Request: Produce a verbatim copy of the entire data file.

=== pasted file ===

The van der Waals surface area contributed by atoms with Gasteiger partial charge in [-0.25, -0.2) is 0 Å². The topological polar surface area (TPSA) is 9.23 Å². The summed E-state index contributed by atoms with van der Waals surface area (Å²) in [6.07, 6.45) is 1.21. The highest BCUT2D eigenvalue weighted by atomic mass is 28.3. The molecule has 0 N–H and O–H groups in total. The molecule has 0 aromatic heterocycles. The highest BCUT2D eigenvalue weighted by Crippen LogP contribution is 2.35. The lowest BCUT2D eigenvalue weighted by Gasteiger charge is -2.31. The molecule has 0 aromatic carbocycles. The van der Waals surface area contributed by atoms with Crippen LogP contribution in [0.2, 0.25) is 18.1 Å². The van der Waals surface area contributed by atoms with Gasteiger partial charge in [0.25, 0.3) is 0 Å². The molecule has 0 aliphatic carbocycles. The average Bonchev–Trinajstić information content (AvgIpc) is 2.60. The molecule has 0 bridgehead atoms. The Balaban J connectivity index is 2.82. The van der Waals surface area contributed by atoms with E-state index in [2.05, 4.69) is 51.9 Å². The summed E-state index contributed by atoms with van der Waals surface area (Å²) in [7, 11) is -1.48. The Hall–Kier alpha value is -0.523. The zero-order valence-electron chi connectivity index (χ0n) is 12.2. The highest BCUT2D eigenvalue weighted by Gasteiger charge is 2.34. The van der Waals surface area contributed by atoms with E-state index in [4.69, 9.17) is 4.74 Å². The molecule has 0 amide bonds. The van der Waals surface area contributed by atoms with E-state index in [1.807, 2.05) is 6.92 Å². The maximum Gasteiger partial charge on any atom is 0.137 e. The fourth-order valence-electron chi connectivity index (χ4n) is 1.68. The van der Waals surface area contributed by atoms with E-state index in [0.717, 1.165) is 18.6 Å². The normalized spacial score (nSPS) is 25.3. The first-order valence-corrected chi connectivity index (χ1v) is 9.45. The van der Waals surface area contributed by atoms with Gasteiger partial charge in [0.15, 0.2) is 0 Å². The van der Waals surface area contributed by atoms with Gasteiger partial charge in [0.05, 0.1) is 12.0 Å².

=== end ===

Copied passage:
The van der Waals surface area contributed by atoms with Gasteiger partial charge in [-0.25, -0.2) is 0 Å². The topological polar surface area (TPSA) is 9.23 Å². The summed E-state index contributed by atoms with van der Waals surface area (Å²) in [6.07, 6.45) is 1.21. The highest BCUT2D eigenvalue weighted by atomic mass is 28.3. The molecule has 0 N–H and O–H groups in total. The molecule has 0 aromatic heterocycles. The highest BCUT2D eigenvalue weighted by Crippen LogP contribution is 2.35. The lowest BCUT2D eigenvalue weighted by Gasteiger charge is -2.31. The molecule has 0 aromatic carbocycles. The van der Waals surface area contributed by atoms with Crippen LogP contribution in [0.2, 0.25) is 18.1 Å². The van der Waals surface area contributed by atoms with Gasteiger partial charge in [0.25, 0.3) is 0 Å². The molecule has 0 aliphatic carbocycles. The average Bonchev–Trinajstić information content (AvgIpc) is 2.60. The molecule has 0 bridgehead atoms. The Balaban J connectivity index is 2.82. The van der Waals surface area contributed by atoms with E-state index in [2.05, 4.69) is 51.9 Å². The summed E-state index contributed by atoms with van der Waals surface area (Å²) in [7, 11) is -1.48. The Hall–Kier alpha value is -0.523. The zero-order valence-electron chi connectivity index (χ0n) is 12.2. The highest BCUT2D eigenvalue weighted by Gasteiger charge is 2.34. The van der Waals surface area contributed by atoms with E-state index in [4.69, 9.17) is 4.74 Å². The molecule has 0 amide bonds. The van der Waals surface area contributed by atoms with E-state index in [1.807, 2.05) is 6.92 Å². The maximum Gasteiger partial charge on any atom is 0.137 e. The fourth-order valence-electron chi connectivity index (χ4n) is 1.68. The van der Waals surface area contributed by atoms with E-state index in [0.717, 1.165) is 18.6 Å². The normalized spacial score (nSPS) is 25.3. The first-order valence-corrected chi connectivity index (χ1v) is 9.45. The van der Waals surface area contributed by atoms with Gasteiger partial charge in [0.15, 0.2) is 0 Å². The van der Waals surface area contributed by atoms with Gasteiger partial charge in [0.05, 0.1) is 12.0 Å².